European Corridors

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Regulation (EU) 913/2010 of the European Parliament and of the Council of 22 September, 2010, on a European rail network for competitive freight established a series of European Freight Corridors to make railways more competitive with other modes of transport.

These European freight corridors also form the backbone of the Trans-European Transport Networks defined in EU Regulations 1315/2013 of the European Parliament and of the Council of 11 December, 2013, on Union guidelines for the development of the Trans-European Transport Network, and 1316/2013 of the European Parliament and of the Council of 11 December 2013 establishing the Connecting Europe Facility.

In-service corridors running on the Adif network

Six of the nine rail corridors for freight transport have been operational since 11 November, 2013. Of these, two run through Spain and involve the participation of Adif. They are the Atlantic Corridor (formerly Rail Freight Corridor 4) and European Freight Corridor 6, part of the Atlantic and Mediterranean Corridors of the TEN-T Network.

Both Corridors have One Stop Shops located in Madrid for the Atlantic Corridor, and Milan (Italy) for Corridor 6, with the aim of attending to, processing and coordinating the requests of the international freight paths managed by the Corridors.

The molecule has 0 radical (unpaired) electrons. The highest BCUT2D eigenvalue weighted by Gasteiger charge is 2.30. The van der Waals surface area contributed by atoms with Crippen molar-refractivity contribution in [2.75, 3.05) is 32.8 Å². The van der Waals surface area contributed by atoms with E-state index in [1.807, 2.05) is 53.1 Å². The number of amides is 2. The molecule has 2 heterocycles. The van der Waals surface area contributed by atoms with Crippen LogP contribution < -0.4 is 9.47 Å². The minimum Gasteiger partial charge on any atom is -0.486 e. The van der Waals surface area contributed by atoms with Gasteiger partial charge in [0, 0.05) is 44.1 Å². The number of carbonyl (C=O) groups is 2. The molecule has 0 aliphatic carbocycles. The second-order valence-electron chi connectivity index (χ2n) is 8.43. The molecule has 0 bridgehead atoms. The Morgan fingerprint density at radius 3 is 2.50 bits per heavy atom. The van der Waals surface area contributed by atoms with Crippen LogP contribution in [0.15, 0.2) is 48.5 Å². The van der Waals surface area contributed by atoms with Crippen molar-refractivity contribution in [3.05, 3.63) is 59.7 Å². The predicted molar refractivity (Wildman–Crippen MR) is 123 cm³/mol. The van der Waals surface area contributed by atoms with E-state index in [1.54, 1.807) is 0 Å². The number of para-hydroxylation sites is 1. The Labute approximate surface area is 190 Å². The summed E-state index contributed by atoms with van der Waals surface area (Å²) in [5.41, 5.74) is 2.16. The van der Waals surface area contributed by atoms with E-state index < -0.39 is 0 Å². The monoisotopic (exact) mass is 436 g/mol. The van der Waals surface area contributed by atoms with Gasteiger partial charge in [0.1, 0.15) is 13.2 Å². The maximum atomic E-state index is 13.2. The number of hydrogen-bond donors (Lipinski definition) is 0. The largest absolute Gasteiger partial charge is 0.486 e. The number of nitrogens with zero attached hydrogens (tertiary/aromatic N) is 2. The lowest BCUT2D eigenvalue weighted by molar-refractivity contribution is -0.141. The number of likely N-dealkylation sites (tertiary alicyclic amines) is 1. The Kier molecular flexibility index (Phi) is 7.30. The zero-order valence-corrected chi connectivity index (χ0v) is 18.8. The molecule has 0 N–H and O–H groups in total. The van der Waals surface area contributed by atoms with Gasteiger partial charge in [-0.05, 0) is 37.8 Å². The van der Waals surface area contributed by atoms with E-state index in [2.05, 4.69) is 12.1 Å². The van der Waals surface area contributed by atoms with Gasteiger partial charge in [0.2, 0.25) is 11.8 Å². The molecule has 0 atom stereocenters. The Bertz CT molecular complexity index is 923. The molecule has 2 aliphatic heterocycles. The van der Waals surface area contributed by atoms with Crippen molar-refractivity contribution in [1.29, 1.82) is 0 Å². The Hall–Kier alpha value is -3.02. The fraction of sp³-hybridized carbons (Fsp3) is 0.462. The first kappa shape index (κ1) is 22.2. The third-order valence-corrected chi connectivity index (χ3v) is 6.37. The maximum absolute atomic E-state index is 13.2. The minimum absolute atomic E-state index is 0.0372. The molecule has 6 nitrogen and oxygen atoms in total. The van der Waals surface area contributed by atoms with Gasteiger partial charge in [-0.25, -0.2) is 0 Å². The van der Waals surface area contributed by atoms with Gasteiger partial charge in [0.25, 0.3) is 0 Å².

Mediterranean Corridor

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The Office of the Government Commissioner for the Mediterranean Corridor has made a map viewer available to the public with the aim of providing information on the development of the Corridor, identifying both its infrastructure and the socioeconomic structure of the regions it passes through.

Mediterranean Freight Corridor

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Adif, together with 7 other partners, from 5 countries, is part of the Corridor (Infrastructure Managers of Spain - Adif, France - SNCF Réseau , Italy - RFI, Slovenia -ASZ, Hungary - MAV, Croatia - HZ Infrastruktura, Figueras Perpignan Line, and Hungarian capacity allocator - VPE). The Mediterranean Corridor one-stop-shop is located in Milan, Italy.

The Mediterranean Corridor, which connects at different points to 6 other European Freight Corridors (1, 2, 3, 4, 5 and 7), runs along more than 7,000 kilometres of the route Almeria - Valencia / Algeciras / Madrid - Zaragoza / Barcelona - Marseille - Lyon - Turin - Milan - Verona - Padova / Venice - Trieste / Koper - Ljubljana/Rijeka - Zagreb - Budapest - Zahony (Hungarian-Ukrainian border).







Atlantic Corridor

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  • ADIF and the Infrastructure Managers of Portugal (IP), France (SNCF Réseau) and Germany (DB Netz AG) make up this corridor, the one-stop shop for which is located in Madrid.
  • The Atlantic Corridor, formerly known as Rail Freight Corridor No. 4, comprises some 6,200 km of track along the Sines/Setubal/Lisbon/Aveiro/Leixões - Algeciras/Madrid/Bilbao/Zaragoza - Bourdeaux/ La Rochelle / Nantes / Paris/Le Havre/ Strasbourg - Mannheim axes.
  • The Atlantic Corridor incorporates 15 ports and 34 terminals, as well as connecting at different points with 3 other corridors (RFC1 Rhine-Alpine, RFC2 North Sea-Mediterranean and RFC6 Mediterranean).

Documentation